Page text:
The Red Cross has said hundreds of people have been killed in the Central African Republic. It comes after the UN authorized French troops to restore order and as African leaders meet in Paris to discuss the conflict.
France deployed around 1,000 troops on the ground in the Central African Republic capital Bangui on Friday, joining hundreds of soldiers from other neighboring countries patrolling the streets in a bid to ease tensions.
But violent clashes and massacres since Thursday between Muslim and Christian militias have continued, claiming at least 281 lives, according to the Red Cross, which said its toll came from counting bodies in morgues and collecting more from the streets.
The head of the Red Cross in the country, Pastor Antoine Mbao Bogo, said the toll was expected to rise significantly when staff resumed work on Saturday.
"Tomorrow is going to be a monster of a day. We're going to work tomorrow and I think we're going to need a fourth day too," he said.
Thousands of residents have gathered at Bangui airport, where both the French army and an African force have bases, in an effort to find refuge from the fighting. The French army says that same area was the scene of a clash on Thursday between armed men and French troops, in which several Central African Republic fighters were killed.
The Central African Republic has seen months of unrest and violence since Seleka rebels toppled former president Francois Bozize in March and installed their own chief, Michel Djotodia, as president - the first Muslim leader of the majority Christian country. The Muslim-led uprising has led to tit-for-tat sectarian violence with the nation's Christian majority.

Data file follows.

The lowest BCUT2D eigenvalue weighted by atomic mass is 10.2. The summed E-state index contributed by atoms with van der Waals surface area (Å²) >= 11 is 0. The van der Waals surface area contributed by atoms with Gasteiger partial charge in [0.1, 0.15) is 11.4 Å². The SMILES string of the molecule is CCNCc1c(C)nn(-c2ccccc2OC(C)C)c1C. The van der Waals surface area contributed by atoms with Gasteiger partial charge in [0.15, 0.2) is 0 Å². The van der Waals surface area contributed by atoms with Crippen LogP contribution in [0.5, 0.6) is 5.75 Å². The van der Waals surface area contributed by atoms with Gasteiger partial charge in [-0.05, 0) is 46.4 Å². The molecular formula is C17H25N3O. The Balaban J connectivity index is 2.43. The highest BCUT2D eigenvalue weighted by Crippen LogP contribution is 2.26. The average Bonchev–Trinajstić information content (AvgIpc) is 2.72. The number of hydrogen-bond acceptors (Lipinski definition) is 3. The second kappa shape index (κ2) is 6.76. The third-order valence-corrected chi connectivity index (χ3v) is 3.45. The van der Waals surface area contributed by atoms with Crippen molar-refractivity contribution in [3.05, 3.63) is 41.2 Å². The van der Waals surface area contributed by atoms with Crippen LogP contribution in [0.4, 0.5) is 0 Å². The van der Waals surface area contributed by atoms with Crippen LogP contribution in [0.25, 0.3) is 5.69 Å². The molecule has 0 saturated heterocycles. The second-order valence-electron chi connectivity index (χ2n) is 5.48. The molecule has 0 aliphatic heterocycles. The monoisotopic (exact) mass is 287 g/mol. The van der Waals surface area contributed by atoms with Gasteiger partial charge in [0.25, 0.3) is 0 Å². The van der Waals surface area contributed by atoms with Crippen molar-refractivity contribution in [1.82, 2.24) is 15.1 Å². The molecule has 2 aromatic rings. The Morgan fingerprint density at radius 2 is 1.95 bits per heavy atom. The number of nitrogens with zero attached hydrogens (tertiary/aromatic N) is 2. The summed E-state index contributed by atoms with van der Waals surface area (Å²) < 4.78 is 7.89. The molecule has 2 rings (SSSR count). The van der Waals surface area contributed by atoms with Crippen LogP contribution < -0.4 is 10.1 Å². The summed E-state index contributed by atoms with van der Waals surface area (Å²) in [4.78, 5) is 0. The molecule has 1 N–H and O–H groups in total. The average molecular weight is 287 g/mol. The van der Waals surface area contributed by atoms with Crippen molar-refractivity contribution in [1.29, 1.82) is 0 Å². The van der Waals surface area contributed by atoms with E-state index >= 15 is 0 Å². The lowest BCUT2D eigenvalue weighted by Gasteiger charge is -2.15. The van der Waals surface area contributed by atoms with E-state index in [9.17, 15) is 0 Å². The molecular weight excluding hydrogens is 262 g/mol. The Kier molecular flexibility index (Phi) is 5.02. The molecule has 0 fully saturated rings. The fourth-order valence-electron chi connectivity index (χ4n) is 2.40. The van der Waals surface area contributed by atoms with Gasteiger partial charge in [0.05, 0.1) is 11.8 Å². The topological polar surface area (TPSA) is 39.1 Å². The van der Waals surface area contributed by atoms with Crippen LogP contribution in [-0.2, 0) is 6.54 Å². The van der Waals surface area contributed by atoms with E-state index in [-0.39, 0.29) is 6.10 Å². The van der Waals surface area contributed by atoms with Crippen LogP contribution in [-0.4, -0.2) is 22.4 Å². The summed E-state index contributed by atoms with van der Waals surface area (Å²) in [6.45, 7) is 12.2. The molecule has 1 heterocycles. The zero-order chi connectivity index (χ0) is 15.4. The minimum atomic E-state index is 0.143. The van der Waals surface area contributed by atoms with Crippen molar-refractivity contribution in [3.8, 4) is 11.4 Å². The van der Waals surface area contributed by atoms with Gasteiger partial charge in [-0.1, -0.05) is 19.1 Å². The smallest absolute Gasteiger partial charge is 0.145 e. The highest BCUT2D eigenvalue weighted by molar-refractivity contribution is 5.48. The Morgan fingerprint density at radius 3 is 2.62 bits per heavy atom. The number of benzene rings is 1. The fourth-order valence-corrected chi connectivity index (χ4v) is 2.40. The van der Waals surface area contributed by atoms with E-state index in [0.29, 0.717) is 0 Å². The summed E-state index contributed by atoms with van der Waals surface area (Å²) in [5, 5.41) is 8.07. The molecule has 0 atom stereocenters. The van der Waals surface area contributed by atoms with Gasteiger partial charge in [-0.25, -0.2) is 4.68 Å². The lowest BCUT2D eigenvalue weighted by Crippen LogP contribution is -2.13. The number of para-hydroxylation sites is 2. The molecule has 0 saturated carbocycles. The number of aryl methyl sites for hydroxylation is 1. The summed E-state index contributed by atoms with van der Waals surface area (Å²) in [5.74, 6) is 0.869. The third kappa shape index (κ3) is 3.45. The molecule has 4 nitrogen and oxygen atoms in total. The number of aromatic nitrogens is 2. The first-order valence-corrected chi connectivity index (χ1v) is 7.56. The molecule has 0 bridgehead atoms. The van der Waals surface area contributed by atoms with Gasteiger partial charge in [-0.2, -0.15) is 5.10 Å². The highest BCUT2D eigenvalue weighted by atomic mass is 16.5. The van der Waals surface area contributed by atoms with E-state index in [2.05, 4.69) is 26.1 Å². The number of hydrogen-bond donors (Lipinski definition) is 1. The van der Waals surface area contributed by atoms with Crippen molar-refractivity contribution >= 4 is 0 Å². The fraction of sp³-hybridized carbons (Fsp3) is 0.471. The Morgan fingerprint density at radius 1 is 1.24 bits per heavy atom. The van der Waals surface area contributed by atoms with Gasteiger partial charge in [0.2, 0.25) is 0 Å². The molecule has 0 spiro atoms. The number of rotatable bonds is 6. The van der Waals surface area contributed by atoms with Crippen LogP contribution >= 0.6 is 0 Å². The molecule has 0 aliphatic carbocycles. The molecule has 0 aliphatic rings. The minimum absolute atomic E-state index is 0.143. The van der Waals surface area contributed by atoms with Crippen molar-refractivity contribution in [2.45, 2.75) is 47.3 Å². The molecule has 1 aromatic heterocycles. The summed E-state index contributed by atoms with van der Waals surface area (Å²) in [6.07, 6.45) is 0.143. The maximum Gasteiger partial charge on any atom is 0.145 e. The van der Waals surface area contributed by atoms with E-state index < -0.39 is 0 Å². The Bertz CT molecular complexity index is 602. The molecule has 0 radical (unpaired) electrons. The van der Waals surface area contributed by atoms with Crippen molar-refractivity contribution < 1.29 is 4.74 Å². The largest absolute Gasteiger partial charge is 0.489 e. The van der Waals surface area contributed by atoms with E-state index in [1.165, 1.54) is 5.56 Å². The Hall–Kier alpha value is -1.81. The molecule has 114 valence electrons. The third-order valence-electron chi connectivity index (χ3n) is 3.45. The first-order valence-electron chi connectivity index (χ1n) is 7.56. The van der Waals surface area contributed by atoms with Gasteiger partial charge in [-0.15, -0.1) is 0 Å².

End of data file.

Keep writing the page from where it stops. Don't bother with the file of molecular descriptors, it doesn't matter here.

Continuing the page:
Djotodia is accused of failing to keep his predominantly Muslim militia under control, allowing them to prey upon the Christian population.
The UN estimates that 400,000 people have been displaced in the fighting, with 68,000 fleeing to neighboring countries. The Central African Republic is rich in gold, diamonds and uranium but it's been mired in crisis from decades of instability and spillover from conflicts in its larger neighbors.
On Thursday, the UN Security Council adopted a resolution allowing French and African Union troops to use force if necessary to stabilize the country. Included in the resolution was a mandate for 3,600 additional African troops and for France to double its current deployment in the country to 1,200.
France's military deployment marks its second major African operation this year, following its invention in Mali to oust al Qaeda-linked rebels from the country's unruly north.
Central Africa security summit in Paris
The fighting and intervention comes as French president Francois Hollande hosts 40 African leaders and UN Secretary-General Ban Ki-moon for a meeting on conflict in Central Africa. A separate mini-summit will be held on the sidelines on the Central African Republic.
The UN Security Council has approved increased military action by French and African troops in a bid to try to end the violence and chaos in the Central African Republic. (05.12.2013)
On Friday, Hollande said there was an urgent need for the continent to create its own regional security force.
"Africa must be the master of its own destiny and that means mastering its own security," Hollande said.
Guinean president Alpha Conde called for the creation of an African version of NATO, saying France should not be relied upon to intervene.
"We are grateful to France but it's not normal that it's forced to intervene to save us, like a fireman, 50 years after independence," Conde told the Paris conference.
"What's happening in Bangui, coming so soon after Mali, should make us all reflect and I hope here that we will ... give ourselves the means to resolve conflicts in Africa."
jr/ccp (AFP, Reuters, AP)